By October 1987, the disease AIDS was still a mystery for the medical profession and for most Americans. AIDS gained a higher profile as it began to take the lives of several prominent people in the entertainment industry.
In Congress at the time, a representative from West Hollywood, Henry Waxman, was chairman of the House subcommittee on Health and Environment, the subcommittee assigned to look into the problem of AIDS. Waxman was a dedicated liberal and loyal friend of the entertainment industry. In October 1987, Waxman moved the first congressional bill to provide federal funds for AIDS research.
But Waxman had a big public relations problem to overcome. In those days, AIDS was known as a “homosexual disease” – nearly 99 percent of the people dying from AIDS in the United States were homosexuals. Most Americans knew little about it and what they did know simultaneously frightened them and didn’t seem like their problem. At that time, it was a “homosexual problem.”
To help change public opinion and the minds of his congressional colleagues, Waxman, ever the clever politician, created a mainstream and sympathetic poster boy to represent the cause. His name was Ryan White, an 11-year old hemophiliac who contracted the HIV virus during a blood transfusion and was suffering from full-blown AIDS. On the main stage, at full committee, the parents of Ryan White wheeled him up to the witness table and let him describe how this horrible illness was taking his life. It was high drama and very effective. The Ryan White AIDS bill passed overwhelmingly that year.
While the issues are quite different, the same public relations ploy used by Waxman to fund AIDS will be used by Utah’s pot lobby favoring Senator Mark Madsen’s medical marijuana legislation in the upcoming legislative session. The pot lobby will be looking for a sympathetic poster boy as the face of pot legalization now that Madsen, himself, the old poster boy and sponsor of the bill, is increasingly seen as self-serving and an ineffective salesman.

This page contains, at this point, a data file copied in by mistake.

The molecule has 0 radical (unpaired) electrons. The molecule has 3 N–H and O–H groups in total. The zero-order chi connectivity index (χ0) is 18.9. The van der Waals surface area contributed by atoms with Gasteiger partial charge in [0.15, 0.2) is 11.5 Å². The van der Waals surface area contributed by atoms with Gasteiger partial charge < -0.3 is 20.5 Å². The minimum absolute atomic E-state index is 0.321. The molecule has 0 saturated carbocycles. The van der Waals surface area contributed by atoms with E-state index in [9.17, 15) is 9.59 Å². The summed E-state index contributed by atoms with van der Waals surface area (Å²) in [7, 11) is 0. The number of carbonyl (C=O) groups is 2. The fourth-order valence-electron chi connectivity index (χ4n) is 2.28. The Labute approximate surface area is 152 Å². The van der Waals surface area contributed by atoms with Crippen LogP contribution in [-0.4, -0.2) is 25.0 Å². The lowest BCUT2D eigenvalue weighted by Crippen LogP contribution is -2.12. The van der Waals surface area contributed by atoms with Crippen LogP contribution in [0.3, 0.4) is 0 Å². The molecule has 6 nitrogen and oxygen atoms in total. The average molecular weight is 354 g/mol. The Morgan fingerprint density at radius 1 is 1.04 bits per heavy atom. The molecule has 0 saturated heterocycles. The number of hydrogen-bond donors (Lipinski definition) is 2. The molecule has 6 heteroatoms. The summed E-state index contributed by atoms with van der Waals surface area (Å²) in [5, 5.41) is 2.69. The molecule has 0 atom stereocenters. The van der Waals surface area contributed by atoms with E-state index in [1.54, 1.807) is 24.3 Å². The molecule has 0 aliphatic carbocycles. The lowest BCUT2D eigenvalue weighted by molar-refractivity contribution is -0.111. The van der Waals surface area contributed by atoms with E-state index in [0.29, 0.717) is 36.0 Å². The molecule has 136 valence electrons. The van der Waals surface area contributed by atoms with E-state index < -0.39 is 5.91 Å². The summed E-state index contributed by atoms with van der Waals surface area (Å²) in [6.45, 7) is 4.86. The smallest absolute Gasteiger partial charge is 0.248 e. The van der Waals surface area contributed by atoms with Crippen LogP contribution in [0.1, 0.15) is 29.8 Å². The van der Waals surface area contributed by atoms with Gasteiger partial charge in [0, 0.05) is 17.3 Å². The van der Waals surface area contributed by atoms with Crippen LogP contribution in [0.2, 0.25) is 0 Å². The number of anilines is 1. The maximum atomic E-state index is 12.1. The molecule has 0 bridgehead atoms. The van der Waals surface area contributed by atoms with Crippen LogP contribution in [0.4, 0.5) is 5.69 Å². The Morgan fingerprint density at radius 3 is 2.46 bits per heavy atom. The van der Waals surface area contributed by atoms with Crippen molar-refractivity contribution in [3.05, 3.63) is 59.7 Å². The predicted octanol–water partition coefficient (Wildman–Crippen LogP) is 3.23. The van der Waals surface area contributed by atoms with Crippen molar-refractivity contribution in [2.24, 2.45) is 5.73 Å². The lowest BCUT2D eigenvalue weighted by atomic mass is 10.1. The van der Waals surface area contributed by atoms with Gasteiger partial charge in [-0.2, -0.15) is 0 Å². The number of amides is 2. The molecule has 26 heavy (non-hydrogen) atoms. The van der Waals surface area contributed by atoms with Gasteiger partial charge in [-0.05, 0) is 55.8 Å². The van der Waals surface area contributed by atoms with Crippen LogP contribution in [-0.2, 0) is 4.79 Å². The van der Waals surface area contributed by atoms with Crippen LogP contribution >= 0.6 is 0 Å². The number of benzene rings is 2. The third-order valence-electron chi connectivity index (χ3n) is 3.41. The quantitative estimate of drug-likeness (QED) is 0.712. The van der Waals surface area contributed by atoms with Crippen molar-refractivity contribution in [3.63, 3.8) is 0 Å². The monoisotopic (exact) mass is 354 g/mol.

As it turns out, Utah’s pot lobby might have found their poster boy or, in this case, their poster girl. She is a 27-year old, wheelchair-bound, Mormon mom suffering from a very rare and debilitating illness. Her name is Enedina Stanger. After years of taking pain pills for her illness, she discovered that smoking marijuana effectively relieves her pain without some of the side effects of opioids. Her two daughters suffer from the same genetic disease and she is willing to take the public stage to help Utah’s pot lobby legalize marijuana.
Senator Madsen and his pot lobby will shamelessly exploit Ms. Stanger’s illness to get what they want. It doesn’t matter that nobody has a problem with medical marijuana in cases of terminal illnesses or devastating and debilitating diseases such as Ms. Stanger has. They will use Ms. Stanger to help pass a bill that goes far beyond her rare medical situation. Just as Congressman Waxman used the boy Ryan White to deceive his colleagues and the public about AIDS, so too will Senator Madsen and Utah’s pot lobby use Ms. Stanger to deceive Madsen’s legislative colleagues about the his pot bill. And though she will be used willingly to promote Madsen’s pot bill, her rare illness is not what Madsen’s pot bill is all about.
Again, nobody has a problem with medical marijuana in cases of rare, terminal, devastating or debilitating illnesses. Madsen’s bill carves out a whole new and broad spectrum of coverage called “chronic pain.” Surely Ms. Stanger and other victims of debilitating illnesses suffer from chronic pain. But Madsen’s bill doesn’t define chronic pain and, absent narrow definition, his bill opens the door to the broad use of marijuana for anyone claiming chronic pain. That’s his goal.
His goal isn’t to help people with rare illnesses who have few options to relieve their pain. His goal is to relieve his pain and, in the perverted name of freedom, open the door in Utah to legalizing pot for everyone. And, as naïve as most Utahns are about such matters, not to mention how passive aggressive Utahns tend to be, Madsen has a fighting chance to pull the wool over the eyes of his colleagues and the public.
The truth isn’t a big priority for Madsen and Utah’s pot lobby. These ideologues just want what they want regardless of consequences. That seems to be the new freedom.